New Right: Views on the role of education
- Individuals should be free to make their own choices about their education.
- They favour the marketisation of education.
Similarities to Functionalism:
- They believe that some people are more talented than others
- Education should serve the needs of the economy by preparing young people for work, and also they believe education should be based on meritocracy.
- Education should address the needs of employers and industry and should socialise pupils into shared norms and values.
- The New Right do not believe that the current education system is achieving this and the reason for this is that it is being run by the state (it should be given to the private sector)
- Because the government controls the schools, the students and parents have no real say in how the schools should be; therefore the New Right favour the idea of a marketisation of education, or 'creating an educational market'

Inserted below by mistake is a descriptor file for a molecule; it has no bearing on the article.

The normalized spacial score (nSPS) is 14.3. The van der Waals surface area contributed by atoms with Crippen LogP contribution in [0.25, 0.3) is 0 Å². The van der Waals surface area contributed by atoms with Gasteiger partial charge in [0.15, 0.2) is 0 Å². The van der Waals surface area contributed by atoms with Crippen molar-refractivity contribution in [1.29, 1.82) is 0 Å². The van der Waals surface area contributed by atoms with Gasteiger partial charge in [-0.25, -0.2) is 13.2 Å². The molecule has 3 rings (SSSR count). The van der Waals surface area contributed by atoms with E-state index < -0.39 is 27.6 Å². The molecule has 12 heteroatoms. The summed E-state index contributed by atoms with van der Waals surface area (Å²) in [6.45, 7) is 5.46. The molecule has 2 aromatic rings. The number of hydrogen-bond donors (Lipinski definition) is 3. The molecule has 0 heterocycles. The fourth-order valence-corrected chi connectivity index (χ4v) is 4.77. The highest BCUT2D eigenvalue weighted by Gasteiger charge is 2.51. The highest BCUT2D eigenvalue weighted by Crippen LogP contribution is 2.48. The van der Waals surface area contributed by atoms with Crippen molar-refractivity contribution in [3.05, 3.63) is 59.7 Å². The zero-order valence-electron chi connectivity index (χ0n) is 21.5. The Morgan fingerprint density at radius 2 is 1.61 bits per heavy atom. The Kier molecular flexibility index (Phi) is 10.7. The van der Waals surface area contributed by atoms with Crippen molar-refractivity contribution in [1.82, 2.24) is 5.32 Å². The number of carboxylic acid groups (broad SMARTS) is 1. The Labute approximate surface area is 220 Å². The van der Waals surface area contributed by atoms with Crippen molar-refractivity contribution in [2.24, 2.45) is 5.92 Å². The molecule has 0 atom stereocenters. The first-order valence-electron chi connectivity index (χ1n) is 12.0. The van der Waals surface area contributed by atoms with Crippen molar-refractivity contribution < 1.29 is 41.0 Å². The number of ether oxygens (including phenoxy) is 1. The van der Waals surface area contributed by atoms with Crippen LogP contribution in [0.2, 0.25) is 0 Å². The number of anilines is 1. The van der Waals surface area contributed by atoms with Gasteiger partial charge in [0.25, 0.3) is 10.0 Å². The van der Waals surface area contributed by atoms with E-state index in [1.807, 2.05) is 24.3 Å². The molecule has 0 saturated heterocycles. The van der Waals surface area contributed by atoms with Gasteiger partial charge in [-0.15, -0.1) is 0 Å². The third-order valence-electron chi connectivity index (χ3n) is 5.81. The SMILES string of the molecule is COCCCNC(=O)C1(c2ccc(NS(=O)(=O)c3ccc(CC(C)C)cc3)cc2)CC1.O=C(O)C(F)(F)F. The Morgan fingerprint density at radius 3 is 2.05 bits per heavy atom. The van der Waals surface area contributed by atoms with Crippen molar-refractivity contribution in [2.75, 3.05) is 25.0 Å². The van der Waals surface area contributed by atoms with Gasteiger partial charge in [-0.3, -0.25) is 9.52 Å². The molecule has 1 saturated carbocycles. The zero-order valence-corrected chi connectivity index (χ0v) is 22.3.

1 of 2
Evaluation of the New Right perspective
- Middle Class parents are more able to manipulate the system and use their cultural capital to get the best education for their children.
- Ball et al - the middle class are mainly going to benefit from parental choice.
- Schools want to appear successful in league tables so over-subscribed schools may select the best pupils, leaving others to attend less successful schools. Also in order to get the best results, the teachers may end up 'teaching the test' and ignoring the broader education of their pupils.
- The real cause for differences in school performance may be social inequality and inadequate funding.
- Marketisation - education has become more market like. There is greater choice and opportunities available now. These include elements such as league tables, OFSTED, the National Curriculum and different schools (faith, private, specialist etc.)
- Meritocracy - everyone has an equal chance and starts in the same place.
- Cultural Capital - cultural skills passed on by middle-class parents to their children to give them educational advantages.
2 of 2